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The pandemic opened the eyes of employees and employers alike to what remote work could look like, and many employees do not want to go back to the 9-to-5 grind in the office. However, as inflation has risen and workers are feeling the economic pressure, more remote employees are choosing to fill that once free time not with family time or hobbies but with another job.
According to a report released by Resume Builder in October, 7-in-10 remote workers are working multiple jobs with 37% having a second full-time job and 32% having a side hustle.
“Companies need to anticipate that any employee may be working at an outside job,” says Peg O’Brien, a director in the Employment Law Practice Group at McLane Middleton.
Thirty-nine percent of employees working two full-time remote jobs are able to do so because they say neither requires 40 hours per week to maintain. Meanwhile, 34% work more than 40 hours per week to maintain both jobs. Among workers whose second full-time job is in-person, 60% complete remote work while at their in-person job. Only 32% keep their two work schedules separate.
Most are not working for competitors or other employers but for themselves, with three-quarters of workers with multiple jobs running their own businesses on the side.
“This is going to be surprising for employers [the number of employees who have second jobs] and may make them reevaluate their pay and benefits policies or cause them to enact some [new] policies,” says Jim Reidy, co-chair of the Labor and Employment group at Sheehan Phinney.
Policies to Consider
Employers should consider updating their employee handbook to include a conflict-of-interest policy if they do not already have one, says Amy Cann, an attorney with McLane Middleton. The policy should make clear employees cannot work for a direct competitor or a vendor, and employees cannot use company resources for their other jobs, Cann says. “[Employees] need to report any conflict of interest to their manager,” she says, adding the policy should be clear on how people will be held accountable. “Let people know it can be cause for termination.”
If an employer is not confident that employees will voluntarily disclose a second job or conflict of interest, they should have a mandatory disclosure policy for any kind of outside work in their handbook, O’Brien says.
Reidy also recommends a work-for-hire policy that makes it clear that any intellectual property developed for the company is being paid for by the company and is owned by the company. He says employers may also want to consider a non-solicit policy.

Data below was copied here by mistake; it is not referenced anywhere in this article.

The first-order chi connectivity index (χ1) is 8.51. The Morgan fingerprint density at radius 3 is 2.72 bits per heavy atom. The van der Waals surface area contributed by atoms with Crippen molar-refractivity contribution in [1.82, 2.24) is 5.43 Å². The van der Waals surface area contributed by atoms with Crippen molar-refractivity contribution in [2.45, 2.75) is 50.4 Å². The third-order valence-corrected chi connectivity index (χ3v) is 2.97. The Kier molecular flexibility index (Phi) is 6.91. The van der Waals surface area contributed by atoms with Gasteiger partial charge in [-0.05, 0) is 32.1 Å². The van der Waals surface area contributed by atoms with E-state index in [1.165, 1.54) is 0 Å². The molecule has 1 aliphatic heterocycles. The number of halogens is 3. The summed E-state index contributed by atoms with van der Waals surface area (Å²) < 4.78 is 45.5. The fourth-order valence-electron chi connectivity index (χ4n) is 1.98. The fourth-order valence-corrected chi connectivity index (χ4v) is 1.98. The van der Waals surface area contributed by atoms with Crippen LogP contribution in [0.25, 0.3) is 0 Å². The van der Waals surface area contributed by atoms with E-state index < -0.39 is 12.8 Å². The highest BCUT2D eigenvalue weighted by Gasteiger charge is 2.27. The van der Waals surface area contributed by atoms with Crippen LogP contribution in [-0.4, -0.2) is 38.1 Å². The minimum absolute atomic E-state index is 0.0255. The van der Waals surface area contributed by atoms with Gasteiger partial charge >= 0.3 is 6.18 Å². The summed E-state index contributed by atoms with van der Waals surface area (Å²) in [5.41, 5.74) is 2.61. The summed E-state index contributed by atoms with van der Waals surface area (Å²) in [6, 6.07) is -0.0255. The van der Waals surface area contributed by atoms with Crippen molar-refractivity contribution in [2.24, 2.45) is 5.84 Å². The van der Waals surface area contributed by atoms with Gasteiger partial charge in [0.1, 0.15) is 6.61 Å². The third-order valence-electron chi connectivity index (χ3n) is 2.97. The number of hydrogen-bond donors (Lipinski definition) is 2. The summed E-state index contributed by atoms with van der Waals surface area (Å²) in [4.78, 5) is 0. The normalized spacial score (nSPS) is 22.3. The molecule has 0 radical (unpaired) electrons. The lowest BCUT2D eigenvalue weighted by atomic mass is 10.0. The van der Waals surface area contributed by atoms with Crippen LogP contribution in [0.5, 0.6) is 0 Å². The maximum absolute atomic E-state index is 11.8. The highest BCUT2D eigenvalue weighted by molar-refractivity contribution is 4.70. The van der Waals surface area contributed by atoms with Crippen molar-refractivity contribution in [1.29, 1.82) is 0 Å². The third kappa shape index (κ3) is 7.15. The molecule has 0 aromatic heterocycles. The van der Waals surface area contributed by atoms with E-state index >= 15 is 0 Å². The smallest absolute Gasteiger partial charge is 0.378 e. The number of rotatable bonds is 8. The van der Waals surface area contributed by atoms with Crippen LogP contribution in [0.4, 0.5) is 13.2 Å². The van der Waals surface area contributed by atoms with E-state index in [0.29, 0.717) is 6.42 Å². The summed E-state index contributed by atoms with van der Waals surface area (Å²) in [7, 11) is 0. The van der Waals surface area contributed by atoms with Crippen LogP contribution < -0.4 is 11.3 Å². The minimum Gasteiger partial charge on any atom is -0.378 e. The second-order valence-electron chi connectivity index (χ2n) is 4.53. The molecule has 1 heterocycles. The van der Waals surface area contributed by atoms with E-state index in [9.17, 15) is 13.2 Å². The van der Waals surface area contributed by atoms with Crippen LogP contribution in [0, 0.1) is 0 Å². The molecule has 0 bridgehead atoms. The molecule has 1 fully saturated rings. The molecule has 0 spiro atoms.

O’Brien says while it is not unusual for employment contracts to include an exclusive work commitment paragraph, the rise of the gig economy has required that paragraph to be tweaked to allow those side gigs in recent years.
One issue for employers to consider is whether having a second job poses a safety issue in their own workplace.
“If people are too tired coming into work and it’s a safety issue, that is an excellent reason to intervene,” Cann says, especially for employees who are drivers. “A tired office worker is not the same as tired truck driver or forklift operator. Any position connected to driving can present risks of accidents.” In order to avoid Department of Transportation violations, employers must have effective management systems in place like regular audits of Hours of Service records and clear enforcement policies, Cann says.
Experts say a zero-tolerance policy in regard to second jobs could hurt companies in the long run. “I am not a big fan of telling them they can’t,” Cann says. “Most people aren’t working a ton for the fun of it. Rents and mortgages are so expensive. It’s an economic necessity for many people.”
Employers need to consider what actual concerns they need to address before instituting a policy. “What may cause you to want to restrict an employee from working a second job? Is it interference with their ability to work in their current position? Is it absenteeism? Concerns about tiredness? You don’t want an employee working for a competitor?” says O’Brien.
Cann says if an employee’s second job is not interfering with their duties for your company, most employers are better off allowing it. “Pay attention to performance,” Cann says.
Reidy says with national unemployment at around 3.6% and NH’s unemployment at 2%, most employers are loath to force the issue. “Employers are saying it is not ideal but let’s salvage this relationship if we can. ‘Your primary focus should be here,’” Reidy says.
Reidy says businesses can hold employees accountable for their time while on the job and for their performance. The quandary may come when a high performer slips to being satisfactory, Cann says. “Is it detrimental to your company that they have gone from great to average?”
“Having zero tolerance for a second job is not the right policy for many workplaces,” O’Brien says. “It’s becoming pretty standard for employees to have more than one job. It’s best not to say zero tolerance and make exceptions.”
For example, Cann says, someone managing rental property on the side is different from an employee with a marketing business on the side. And employers should consider the employee’s circumstance, such as a single parent who is ill and having difficulty paying the bills, she says. “Be supportive but clear in your expectations.”
Reidy says there can be an upside to the gig economy for employers. It can boost morale to have employees share their passion projects in the workplace and create opportunities. If someone is also a yoga instructor, hire them to provide yoga classes onsite as a benefit for other employees, he says.
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